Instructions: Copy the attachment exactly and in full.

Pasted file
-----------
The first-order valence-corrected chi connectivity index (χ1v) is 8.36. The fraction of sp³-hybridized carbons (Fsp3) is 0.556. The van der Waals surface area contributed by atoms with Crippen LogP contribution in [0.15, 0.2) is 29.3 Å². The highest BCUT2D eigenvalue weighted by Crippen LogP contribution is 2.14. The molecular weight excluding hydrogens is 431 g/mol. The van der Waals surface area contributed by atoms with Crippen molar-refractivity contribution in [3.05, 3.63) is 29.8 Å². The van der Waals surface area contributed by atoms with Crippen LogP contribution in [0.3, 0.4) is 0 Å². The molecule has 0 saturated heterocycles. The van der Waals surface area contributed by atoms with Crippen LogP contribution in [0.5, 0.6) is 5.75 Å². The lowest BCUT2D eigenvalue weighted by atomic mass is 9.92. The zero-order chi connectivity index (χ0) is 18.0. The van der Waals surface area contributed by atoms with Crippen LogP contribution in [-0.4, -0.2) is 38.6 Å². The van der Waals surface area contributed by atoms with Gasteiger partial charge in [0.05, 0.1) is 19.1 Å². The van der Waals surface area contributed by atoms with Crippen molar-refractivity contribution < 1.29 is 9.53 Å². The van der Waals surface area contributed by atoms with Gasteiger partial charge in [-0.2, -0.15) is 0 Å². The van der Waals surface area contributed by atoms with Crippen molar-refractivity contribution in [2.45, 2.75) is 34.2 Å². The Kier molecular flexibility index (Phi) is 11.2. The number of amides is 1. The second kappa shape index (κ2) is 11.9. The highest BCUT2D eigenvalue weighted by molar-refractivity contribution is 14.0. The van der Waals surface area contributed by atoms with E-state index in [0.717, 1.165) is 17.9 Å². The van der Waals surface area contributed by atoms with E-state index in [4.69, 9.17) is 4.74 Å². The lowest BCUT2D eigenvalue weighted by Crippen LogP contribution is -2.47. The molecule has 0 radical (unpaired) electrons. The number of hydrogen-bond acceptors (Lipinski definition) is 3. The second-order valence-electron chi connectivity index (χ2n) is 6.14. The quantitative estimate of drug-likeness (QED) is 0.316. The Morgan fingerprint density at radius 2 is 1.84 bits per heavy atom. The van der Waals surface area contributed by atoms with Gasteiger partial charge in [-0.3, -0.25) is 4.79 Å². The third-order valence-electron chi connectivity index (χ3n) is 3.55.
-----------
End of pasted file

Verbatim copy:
The first-order valence-corrected chi connectivity index (χ1v) is 8.36. The fraction of sp³-hybridized carbons (Fsp3) is 0.556. The van der Waals surface area contributed by atoms with Crippen LogP contribution in [0.15, 0.2) is 29.3 Å². The highest BCUT2D eigenvalue weighted by Crippen LogP contribution is 2.14. The molecular weight excluding hydrogens is 431 g/mol. The van der Waals surface area contributed by atoms with Crippen molar-refractivity contribution in [3.05, 3.63) is 29.8 Å². The van der Waals surface area contributed by atoms with Crippen LogP contribution in [0.3, 0.4) is 0 Å². The molecule has 0 saturated heterocycles. The van der Waals surface area contributed by atoms with Crippen LogP contribution in [0.5, 0.6) is 5.75 Å². The lowest BCUT2D eigenvalue weighted by atomic mass is 9.92. The zero-order chi connectivity index (χ0) is 18.0. The van der Waals surface area contributed by atoms with Crippen LogP contribution in [-0.4, -0.2) is 38.6 Å². The van der Waals surface area contributed by atoms with Gasteiger partial charge in [0.05, 0.1) is 19.1 Å². The van der Waals surface area contributed by atoms with Crippen molar-refractivity contribution < 1.29 is 9.53 Å². The van der Waals surface area contributed by atoms with Gasteiger partial charge in [-0.2, -0.15) is 0 Å². The van der Waals surface area contributed by atoms with Crippen molar-refractivity contribution in [2.45, 2.75) is 34.2 Å². The Kier molecular flexibility index (Phi) is 11.2. The number of amides is 1. The second kappa shape index (κ2) is 11.9. The highest BCUT2D eigenvalue weighted by molar-refractivity contribution is 14.0. The van der Waals surface area contributed by atoms with E-state index in [0.717, 1.165) is 17.9 Å². The van der Waals surface area contributed by atoms with E-state index in [4.69, 9.17) is 4.74 Å². The lowest BCUT2D eigenvalue weighted by Crippen LogP contribution is -2.47. The molecule has 0 radical (unpaired) electrons. The number of hydrogen-bond acceptors (Lipinski definition) is 3. The second-order valence-electron chi connectivity index (χ2n) is 6.14. The quantitative estimate of drug-likeness (QED) is 0.316. The Morgan fingerprint density at radius 2 is 1.84 bits per heavy atom. The van der Waals surface area contributed by atoms with Gasteiger partial charge in [-0.3, -0.25) is 4.79 Å². The third-order valence-electron chi connectivity index (χ3n) is 3.55.